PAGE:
Epoch Booklist: Recommended Reading for Sept. 1–7

Epoch Booklist: Recommended Reading for Sept. 1–7
Dustin Bass
Jeff Minick
Anita L. Sherman
Barbara Danza
This week, we feature an enthralling chronicle of the lesser known part of Benjamin Franklin’s life and a must-read for children, featuring traditional American heroes and stories.


‘Benjamin Franklin in London: The British Life of America's Founding Father’ By George Goodwin

Benjamin Franklin: the British patriot who envisioned a Greater Britain that spanned two continents. Sound like Franklin from an alternate history novel? It is not. This book looks at the British side of Franklin rather than the frontier Franklin of the French embassy during the American Revolution or the grandfatherly elder statesman after the war. This is the sophisticated English gentleman who spent 20 years in London―a fifth of his life. Well-written and entertaining, it’s certainly worth the read.

Yale University Press, 2016, 400 pages


‘Have a Little Faith’ By Mitch Albom

Albom meets two men: An 82-year-old rabbi who asks Albom to deliver his eulogy, and a Detroit pastor who ministers to the poor in a falling-down church and who was once a drug dealer and convict. Though both are in many ways polar opposites, they share a common belief in something good and powerful beyond human understanding. Albom begins by exploring the deep faith of these two men and ends by exploring his own. This small book brings both laughter and tears, but always wisdom gleaned from that most fertile of fields: life.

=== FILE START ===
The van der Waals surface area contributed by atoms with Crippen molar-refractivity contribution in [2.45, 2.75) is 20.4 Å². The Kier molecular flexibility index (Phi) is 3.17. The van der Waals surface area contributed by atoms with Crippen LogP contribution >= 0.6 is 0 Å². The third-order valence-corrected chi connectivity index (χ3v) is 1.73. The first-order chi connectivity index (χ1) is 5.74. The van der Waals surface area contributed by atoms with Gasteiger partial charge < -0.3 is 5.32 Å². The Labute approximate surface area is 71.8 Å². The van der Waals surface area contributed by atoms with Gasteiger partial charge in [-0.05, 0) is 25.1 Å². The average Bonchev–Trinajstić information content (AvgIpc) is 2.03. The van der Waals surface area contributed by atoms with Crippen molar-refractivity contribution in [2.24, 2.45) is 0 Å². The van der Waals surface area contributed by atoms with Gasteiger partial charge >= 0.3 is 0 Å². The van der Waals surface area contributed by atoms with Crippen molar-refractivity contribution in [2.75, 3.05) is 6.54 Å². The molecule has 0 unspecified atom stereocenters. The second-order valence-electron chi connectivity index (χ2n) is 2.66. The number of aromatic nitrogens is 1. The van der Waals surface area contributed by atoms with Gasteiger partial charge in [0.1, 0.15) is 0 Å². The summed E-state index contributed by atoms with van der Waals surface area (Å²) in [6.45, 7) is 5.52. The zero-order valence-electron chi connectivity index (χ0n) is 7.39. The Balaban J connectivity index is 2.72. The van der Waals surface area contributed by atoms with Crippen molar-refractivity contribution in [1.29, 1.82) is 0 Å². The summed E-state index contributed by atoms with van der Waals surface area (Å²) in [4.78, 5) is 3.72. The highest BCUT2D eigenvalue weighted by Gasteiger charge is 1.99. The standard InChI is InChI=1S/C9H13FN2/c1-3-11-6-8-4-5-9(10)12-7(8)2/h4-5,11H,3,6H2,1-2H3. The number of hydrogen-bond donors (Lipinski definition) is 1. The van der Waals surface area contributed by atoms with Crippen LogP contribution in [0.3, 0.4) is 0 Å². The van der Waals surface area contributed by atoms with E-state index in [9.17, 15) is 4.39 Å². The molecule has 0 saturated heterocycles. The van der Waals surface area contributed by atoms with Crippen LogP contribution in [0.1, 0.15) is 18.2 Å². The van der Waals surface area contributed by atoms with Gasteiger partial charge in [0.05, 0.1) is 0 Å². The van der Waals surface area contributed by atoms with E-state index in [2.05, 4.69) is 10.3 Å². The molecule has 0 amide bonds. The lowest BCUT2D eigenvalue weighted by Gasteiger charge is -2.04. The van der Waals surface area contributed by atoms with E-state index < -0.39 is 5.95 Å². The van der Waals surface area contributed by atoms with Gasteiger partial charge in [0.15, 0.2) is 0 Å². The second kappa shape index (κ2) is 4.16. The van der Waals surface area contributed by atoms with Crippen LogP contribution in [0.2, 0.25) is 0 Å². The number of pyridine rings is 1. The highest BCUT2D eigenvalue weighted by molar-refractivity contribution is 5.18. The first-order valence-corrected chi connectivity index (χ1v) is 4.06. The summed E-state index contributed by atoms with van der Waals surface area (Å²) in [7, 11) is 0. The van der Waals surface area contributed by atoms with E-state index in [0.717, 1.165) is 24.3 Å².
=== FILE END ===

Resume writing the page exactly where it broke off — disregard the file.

Hachette Books, 2011, 272 pages


‘The Seamstress of Sardinia’ By Bianca Pitzorn

The setting for this charming novel is the island of Sardinia, the second largest Italian island in the Mediterranean Sea. The story, which takes place at the end of the 19th century, follows the life of a young, remarkably talented seamstress. Inheriting an adventurous, independent spirit from her grandmother, the seamstress, through her skills, enters the lives of the wealthy and privileged. There she is an observer of their foibles, frailties, and vanities as well as their generous hearts.

Harper Perennial, 2022, 304 pages


‘Thunderstruck’ By Erik Larson

Larson has a renowned gift for taking two separate yet parallel, historical stories and combining them into a singular narrative. He brings together one of the great inventions in modern science with Guglielmo Marconi’s wireless communication and a most unlikely, and rather sympathetic, murderer, Hawley Crippen. It is a race against time for Marconi’s invention and a race to escape justice for Crippen. Larson seamlessly weaves the two together in a way that is both educational and thrilling.

Crown Publishing, 2007, 480 pages


‘The Canterbury Tales’ By Geoffrey Chaucer

From the High Middle Ages comes stories told by a cross-section of English society―pilgrims traveling to Canterbury. The “Prologue” offers vivid snapshots of the men and women of this era, while the tales they tell to entertain themselves on their trek, some of them satirical, some bawdy, some romantic or heroic, have amused readers for centuries. Here is a mixture of faith and human foibles that keep these characters and their stories alive to this day. A modern English version.

Penguin Classics, 2003, 504 pages

For Kids

‘American Tall Tales’ By Adrien Stoutenburg and Richard M. Powers

Passing down the tradition of American tall tales is part of the fabric of our culture. This collection includes beloved stories such as those of Paul Bunyan, Pecos Bill, Stormalong, Mike Fink, Davy Crockett, Johnny Appleseed, John Henry, and Joe Magarac. Enjoy at bedtime, or incorporate these bits of folklore into your upcoming homeschool lessons.

Puffin Books, 1976, 112 pages
Dustin Bass is an author and co-host of The Sons of History podcast. He also writes two weekly series for The Epoch Times: Profiles in History and This Week in History.
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